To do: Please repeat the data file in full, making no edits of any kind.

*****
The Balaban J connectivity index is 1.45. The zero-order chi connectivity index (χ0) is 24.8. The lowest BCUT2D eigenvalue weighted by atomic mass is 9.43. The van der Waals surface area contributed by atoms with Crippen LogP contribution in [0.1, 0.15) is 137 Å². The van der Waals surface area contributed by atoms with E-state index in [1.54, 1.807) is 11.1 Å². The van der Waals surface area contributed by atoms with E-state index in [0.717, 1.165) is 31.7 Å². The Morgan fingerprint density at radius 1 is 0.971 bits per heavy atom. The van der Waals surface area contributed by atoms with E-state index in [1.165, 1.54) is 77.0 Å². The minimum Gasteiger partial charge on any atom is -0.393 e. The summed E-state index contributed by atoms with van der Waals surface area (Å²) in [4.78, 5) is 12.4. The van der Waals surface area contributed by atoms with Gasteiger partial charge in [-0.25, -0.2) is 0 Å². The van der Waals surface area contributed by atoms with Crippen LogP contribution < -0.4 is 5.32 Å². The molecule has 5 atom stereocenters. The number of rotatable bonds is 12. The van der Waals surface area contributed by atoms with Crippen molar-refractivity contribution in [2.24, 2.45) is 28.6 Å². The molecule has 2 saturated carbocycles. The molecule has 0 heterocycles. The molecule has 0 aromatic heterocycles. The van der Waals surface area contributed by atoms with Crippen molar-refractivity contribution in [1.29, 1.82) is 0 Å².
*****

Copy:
The Balaban J connectivity index is 1.45. The zero-order chi connectivity index (χ0) is 24.8. The lowest BCUT2D eigenvalue weighted by atomic mass is 9.43. The van der Waals surface area contributed by atoms with Crippen LogP contribution in [0.1, 0.15) is 137 Å². The van der Waals surface area contributed by atoms with E-state index in [1.54, 1.807) is 11.1 Å². The van der Waals surface area contributed by atoms with E-state index in [0.717, 1.165) is 31.7 Å². The Morgan fingerprint density at radius 1 is 0.971 bits per heavy atom. The van der Waals surface area contributed by atoms with E-state index in [1.165, 1.54) is 77.0 Å². The minimum Gasteiger partial charge on any atom is -0.393 e. The summed E-state index contributed by atoms with van der Waals surface area (Å²) in [4.78, 5) is 12.4. The van der Waals surface area contributed by atoms with Gasteiger partial charge in [-0.25, -0.2) is 0 Å². The van der Waals surface area contributed by atoms with Crippen LogP contribution < -0.4 is 5.32 Å². The molecule has 5 atom stereocenters. The number of rotatable bonds is 12. The van der Waals surface area contributed by atoms with Crippen molar-refractivity contribution in [2.24, 2.45) is 28.6 Å². The molecule has 2 saturated carbocycles. The molecule has 0 heterocycles. The molecule has 0 aromatic heterocycles. The van der Waals surface area contributed by atoms with Crippen molar-refractivity contribution in [1.29, 1.82) is 0 Å².